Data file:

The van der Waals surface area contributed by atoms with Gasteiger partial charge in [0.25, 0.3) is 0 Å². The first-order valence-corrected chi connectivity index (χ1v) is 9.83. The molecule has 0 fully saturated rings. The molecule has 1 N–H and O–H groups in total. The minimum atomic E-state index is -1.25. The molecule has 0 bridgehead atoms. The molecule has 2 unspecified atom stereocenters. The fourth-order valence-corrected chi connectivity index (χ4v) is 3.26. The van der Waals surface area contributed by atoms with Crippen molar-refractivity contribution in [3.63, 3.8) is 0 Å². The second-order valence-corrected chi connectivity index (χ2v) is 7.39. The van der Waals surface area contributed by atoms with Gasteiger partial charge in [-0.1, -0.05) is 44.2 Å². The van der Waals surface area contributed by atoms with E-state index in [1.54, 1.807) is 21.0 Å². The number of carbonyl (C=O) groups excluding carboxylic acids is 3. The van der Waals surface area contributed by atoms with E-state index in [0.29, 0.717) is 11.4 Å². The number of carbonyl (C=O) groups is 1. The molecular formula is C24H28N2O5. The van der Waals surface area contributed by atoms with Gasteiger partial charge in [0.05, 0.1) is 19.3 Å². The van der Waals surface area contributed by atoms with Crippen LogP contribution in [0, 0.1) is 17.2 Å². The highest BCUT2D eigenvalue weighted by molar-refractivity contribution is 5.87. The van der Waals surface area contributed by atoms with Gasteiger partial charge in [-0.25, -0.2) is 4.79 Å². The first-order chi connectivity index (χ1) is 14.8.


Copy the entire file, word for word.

The van der Waals surface area contributed by atoms with Gasteiger partial charge in [0.25, 0.3) is 0 Å². The first-order valence-corrected chi connectivity index (χ1v) is 9.83. The molecule has 0 fully saturated rings. The molecule has 1 N–H and O–H groups in total. The minimum atomic E-state index is -1.25. The molecule has 0 bridgehead atoms. The molecule has 2 unspecified atom stereocenters. The fourth-order valence-corrected chi connectivity index (χ4v) is 3.26. The van der Waals surface area contributed by atoms with Crippen molar-refractivity contribution in [3.63, 3.8) is 0 Å². The second-order valence-corrected chi connectivity index (χ2v) is 7.39. The van der Waals surface area contributed by atoms with Gasteiger partial charge in [-0.1, -0.05) is 44.2 Å². The van der Waals surface area contributed by atoms with E-state index in [1.54, 1.807) is 21.0 Å². The number of carbonyl (C=O) groups excluding carboxylic acids is 3. The van der Waals surface area contributed by atoms with E-state index in [0.29, 0.717) is 11.4 Å². The number of carbonyl (C=O) groups is 1. The molecular formula is C24H28N2O5. The van der Waals surface area contributed by atoms with Gasteiger partial charge in [0.05, 0.1) is 19.3 Å². The van der Waals surface area contributed by atoms with Crippen LogP contribution in [0, 0.1) is 17.2 Å². The highest BCUT2D eigenvalue weighted by molar-refractivity contribution is 5.87. The van der Waals surface area contributed by atoms with Gasteiger partial charge in [-0.25, -0.2) is 4.79 Å². The first-order chi connectivity index (χ1) is 14.8.